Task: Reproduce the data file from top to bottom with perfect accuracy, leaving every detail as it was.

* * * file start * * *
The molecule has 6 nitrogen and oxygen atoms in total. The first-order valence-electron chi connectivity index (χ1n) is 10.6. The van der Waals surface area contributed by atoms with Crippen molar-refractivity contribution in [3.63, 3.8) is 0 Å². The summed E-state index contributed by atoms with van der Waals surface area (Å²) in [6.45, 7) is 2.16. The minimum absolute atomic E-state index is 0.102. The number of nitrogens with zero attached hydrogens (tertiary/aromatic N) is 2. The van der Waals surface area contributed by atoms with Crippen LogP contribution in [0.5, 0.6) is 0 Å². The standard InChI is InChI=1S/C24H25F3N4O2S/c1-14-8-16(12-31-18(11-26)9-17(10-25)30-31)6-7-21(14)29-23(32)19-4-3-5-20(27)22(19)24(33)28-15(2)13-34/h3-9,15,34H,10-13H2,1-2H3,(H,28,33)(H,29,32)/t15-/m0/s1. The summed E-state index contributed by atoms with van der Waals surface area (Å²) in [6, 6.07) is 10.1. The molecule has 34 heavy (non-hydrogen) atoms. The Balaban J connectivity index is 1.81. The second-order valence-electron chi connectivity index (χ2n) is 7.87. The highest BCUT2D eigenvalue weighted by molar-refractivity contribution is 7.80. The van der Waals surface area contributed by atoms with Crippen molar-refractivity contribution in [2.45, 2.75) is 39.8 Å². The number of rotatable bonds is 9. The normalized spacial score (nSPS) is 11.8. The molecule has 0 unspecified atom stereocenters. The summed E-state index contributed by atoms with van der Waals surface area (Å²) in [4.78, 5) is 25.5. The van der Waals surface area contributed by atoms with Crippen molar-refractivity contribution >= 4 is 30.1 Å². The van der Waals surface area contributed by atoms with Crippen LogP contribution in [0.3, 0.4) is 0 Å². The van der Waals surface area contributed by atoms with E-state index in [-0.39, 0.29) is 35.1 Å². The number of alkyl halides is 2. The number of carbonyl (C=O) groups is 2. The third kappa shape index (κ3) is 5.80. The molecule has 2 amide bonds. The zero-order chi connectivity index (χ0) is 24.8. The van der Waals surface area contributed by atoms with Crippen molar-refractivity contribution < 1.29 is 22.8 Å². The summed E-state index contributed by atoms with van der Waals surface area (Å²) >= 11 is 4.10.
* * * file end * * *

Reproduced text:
The molecule has 6 nitrogen and oxygen atoms in total. The first-order valence-electron chi connectivity index (χ1n) is 10.6. The van der Waals surface area contributed by atoms with Crippen molar-refractivity contribution in [3.63, 3.8) is 0 Å². The summed E-state index contributed by atoms with van der Waals surface area (Å²) in [6.45, 7) is 2.16. The minimum absolute atomic E-state index is 0.102. The number of nitrogens with zero attached hydrogens (tertiary/aromatic N) is 2. The van der Waals surface area contributed by atoms with Crippen LogP contribution in [0.5, 0.6) is 0 Å². The standard InChI is InChI=1S/C24H25F3N4O2S/c1-14-8-16(12-31-18(11-26)9-17(10-25)30-31)6-7-21(14)29-23(32)19-4-3-5-20(27)22(19)24(33)28-15(2)13-34/h3-9,15,34H,10-13H2,1-2H3,(H,28,33)(H,29,32)/t15-/m0/s1. The summed E-state index contributed by atoms with van der Waals surface area (Å²) in [6, 6.07) is 10.1. The molecule has 34 heavy (non-hydrogen) atoms. The Balaban J connectivity index is 1.81. The second-order valence-electron chi connectivity index (χ2n) is 7.87. The highest BCUT2D eigenvalue weighted by molar-refractivity contribution is 7.80. The van der Waals surface area contributed by atoms with Crippen molar-refractivity contribution in [2.45, 2.75) is 39.8 Å². The number of rotatable bonds is 9. The normalized spacial score (nSPS) is 11.8. The molecule has 0 unspecified atom stereocenters. The summed E-state index contributed by atoms with van der Waals surface area (Å²) in [4.78, 5) is 25.5. The van der Waals surface area contributed by atoms with Crippen molar-refractivity contribution >= 4 is 30.1 Å². The van der Waals surface area contributed by atoms with Crippen LogP contribution in [0.3, 0.4) is 0 Å². The van der Waals surface area contributed by atoms with E-state index in [-0.39, 0.29) is 35.1 Å². The number of alkyl halides is 2. The number of carbonyl (C=O) groups is 2. The third kappa shape index (κ3) is 5.80. The molecule has 2 amide bonds. The zero-order chi connectivity index (χ0) is 24.8. The van der Waals surface area contributed by atoms with Crippen molar-refractivity contribution < 1.29 is 22.8 Å². The summed E-state index contributed by atoms with van der Waals surface area (Å²) >= 11 is 4.10.